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Are you struggling with how to create an emergency fund? I admit, it can seem like a daunting task, but, it can be easy! To be sure, if you want to start your emergency fund, you need to prioritize it.
Creating an emergency fund is done in two simple steps. Step 1: Generate a monthly surplus. Step 2: Move that monthly surplus to the emergency fund until it’s sufficiently funded.
Chances are if you reached the page, you’re wondering how to create your emergency fund. If you don’t have an emergency fund yet, now is the time to set one up, even if you haven’t budgeted for it. Every emergency is defined differently, but let’s define an “emergency” as a situation where we are not planning for a specific time, loss of employment, or a medical emergency.
How much should my emergency fund have?
Some experts agree that you need to put at least $1,000 in cash, stashed away in a savings account. This cash can’t be touched, unless there’s a big emergency. But, for the average person, how long will $1,000 go?
The recent COVID-19 Pandemic has exposed the cracks in our financial lives. For some of us, the cracks are disastrous. And yet, for others, it’s not the end of the world. To be sure, it all comes down to the emergency fund.
The emergency fund you create needs to cover six months of expenses. And, if you are self-employed, I would say you need twelve months of expenses. No, your emergency fund doesn’t need to be 6-12 months of income, just the “needs” expenses.
Needs are examples like rent/mortgage, food (Not restaurants), utilities, and medical expenses. Sure, if you are drowning in debt, creating an emergency fund will be infinitely more difficult. For this article, I’ll assume that debt isn’t the biggest problem.
Related Read: How to Improve Your Credit Score
How to Create An Emergency Fund
Not sure how to get a monthly surplus? The easiest way to generate a monthly surplus so that you can start creating your emergency fund is to have a budget. And, if you don’t already have a budget, you can easily create one by downloading one of ours here.
Once your budget is in check, focus on your monthly surplus. To be sure, in order to go create an emergency fund, you need to spend less than you earn.
Generate A Monthly Surplus
The first step is to generate a monthly surplus. Your monthly surplus is the amount of money left over at the end of the month. It’s your total income minus all expenses. While for most people, it will be a negative number (I.e., spending more than you earn), you can improve it!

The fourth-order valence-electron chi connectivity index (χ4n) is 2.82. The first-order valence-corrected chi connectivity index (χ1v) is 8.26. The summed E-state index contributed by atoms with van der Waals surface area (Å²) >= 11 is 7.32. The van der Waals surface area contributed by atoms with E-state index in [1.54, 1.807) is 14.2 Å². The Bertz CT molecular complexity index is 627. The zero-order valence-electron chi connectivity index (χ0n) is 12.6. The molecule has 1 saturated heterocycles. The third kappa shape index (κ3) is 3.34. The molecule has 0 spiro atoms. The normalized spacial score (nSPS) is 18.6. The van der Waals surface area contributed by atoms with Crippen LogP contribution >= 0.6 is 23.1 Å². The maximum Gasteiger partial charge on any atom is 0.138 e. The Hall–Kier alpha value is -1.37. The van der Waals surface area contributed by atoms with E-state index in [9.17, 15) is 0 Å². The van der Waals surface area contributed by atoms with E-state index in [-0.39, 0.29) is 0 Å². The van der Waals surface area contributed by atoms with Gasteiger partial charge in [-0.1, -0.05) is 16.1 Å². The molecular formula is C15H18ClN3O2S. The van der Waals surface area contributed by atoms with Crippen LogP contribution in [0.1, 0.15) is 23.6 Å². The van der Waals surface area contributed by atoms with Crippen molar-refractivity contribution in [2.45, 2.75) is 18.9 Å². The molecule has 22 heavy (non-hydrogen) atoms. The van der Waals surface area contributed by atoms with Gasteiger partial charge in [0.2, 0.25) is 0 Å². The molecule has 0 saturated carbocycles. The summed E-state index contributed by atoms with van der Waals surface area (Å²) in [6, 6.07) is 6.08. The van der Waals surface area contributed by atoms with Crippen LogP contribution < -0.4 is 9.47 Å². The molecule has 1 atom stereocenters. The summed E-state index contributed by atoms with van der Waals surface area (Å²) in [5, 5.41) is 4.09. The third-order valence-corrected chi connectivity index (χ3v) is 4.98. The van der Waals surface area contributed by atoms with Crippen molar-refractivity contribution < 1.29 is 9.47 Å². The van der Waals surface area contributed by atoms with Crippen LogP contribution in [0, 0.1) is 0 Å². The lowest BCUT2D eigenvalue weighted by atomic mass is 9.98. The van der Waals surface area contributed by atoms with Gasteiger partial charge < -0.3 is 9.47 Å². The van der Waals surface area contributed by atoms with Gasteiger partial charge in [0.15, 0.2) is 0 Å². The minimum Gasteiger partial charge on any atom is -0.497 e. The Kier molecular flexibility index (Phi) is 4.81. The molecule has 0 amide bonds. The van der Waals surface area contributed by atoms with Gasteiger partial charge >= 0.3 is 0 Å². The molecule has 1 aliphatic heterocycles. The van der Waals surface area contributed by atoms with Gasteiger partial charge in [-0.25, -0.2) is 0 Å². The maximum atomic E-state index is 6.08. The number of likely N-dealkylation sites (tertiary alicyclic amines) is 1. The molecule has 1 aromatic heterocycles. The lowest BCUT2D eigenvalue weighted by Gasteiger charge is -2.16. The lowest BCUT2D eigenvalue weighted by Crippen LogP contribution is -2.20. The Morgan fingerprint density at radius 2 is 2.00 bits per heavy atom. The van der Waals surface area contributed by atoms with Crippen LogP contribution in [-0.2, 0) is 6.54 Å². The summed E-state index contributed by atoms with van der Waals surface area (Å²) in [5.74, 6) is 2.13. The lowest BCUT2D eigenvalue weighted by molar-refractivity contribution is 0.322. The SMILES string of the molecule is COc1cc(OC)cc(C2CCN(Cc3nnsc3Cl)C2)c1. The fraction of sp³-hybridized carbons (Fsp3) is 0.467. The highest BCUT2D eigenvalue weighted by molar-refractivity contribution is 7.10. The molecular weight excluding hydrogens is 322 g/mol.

What to do with your emergency fund?
The emergency fund you create should be in cash. It can be invested, but only in something highly liquid (quickly sold), and 100% guaranteed like a CD or GIC.
My preference is to hold my emergency fund in cash within a high-interest savings account. At the time of this writing, I’m getting just about 1% on the money, but it’s okay. To be sure, the emergency fund is kind of like an insurance policy.
It’s important to note that having easy access to the emergency fund might be a double-edged sword. For example, you might get tempted to dip into the emergency fund when there’s not enough to pay the bills. DON’T!
If you find yourself in a situation where you do not have enough money to cover all your bills and expenses, find another option. For example, you might be able to defer the payment. Or, you will need to work to increase your income.
Regardless, if you don’t have an emergency fund now, it’s time to stop all your extra spending (on “wants”) and start saving now.
Should I Invest my Emergency fund?
The emergency fund you create should generally be in a savings account that isn’t touched (unless there’s a big emergency). A big emergency is something like a loss of employment, a significant medical issue, or something that happened to your home.
You should not invest your emergency fund in anything that might decline in value. For example, stocks or ETF’s are a bad place to invest in an emergency fund. To be sure, this money needs to be available on short notice if an emergency comes up. And for all of those who had their emergency funds in ETF’s in March 2020, they would have seen their fund plummet.
Can I Use a Credit card or Line Of Credit As an Emergency Fund
Using a credit card or line of credit as an emergency fund can be a short term way to have emergency access to cash. In any event, the credit card or line of credit would need to come with a very low-interest rate.
A low-interest rate is in the range of the banks’ current prime rate plus a spread of (often) around 3-4%. The line of credit should be unsecured (not a HELOC or secured to an asset). Ask yourself, if your home secured the line of credit, and you couldn’t pay it off, the bank could sell your home!
If you have high-interest debt (i.e. anything above 10%), that debt needs to get paid off first. Yes, pay off the debt before creating the emergency fund.
I prefer to borrow using a line of credit to buy assets. The emergency fund exists to fund unexpected expenses. As a result, I wouldn’t recommend it as a long-term solution.
Final Thoughts on an emergency fund
Creating an emergency fund is one of the fundamental steps on your path to financial independence. When, I wrote my book, The Financially Independent Millennial, I said that this was one of the fundamental mistakes early on. Your emergency fund needs enough that it ensures you will be able to weather the storm, such as loss of employment, recession, or even a pandemic!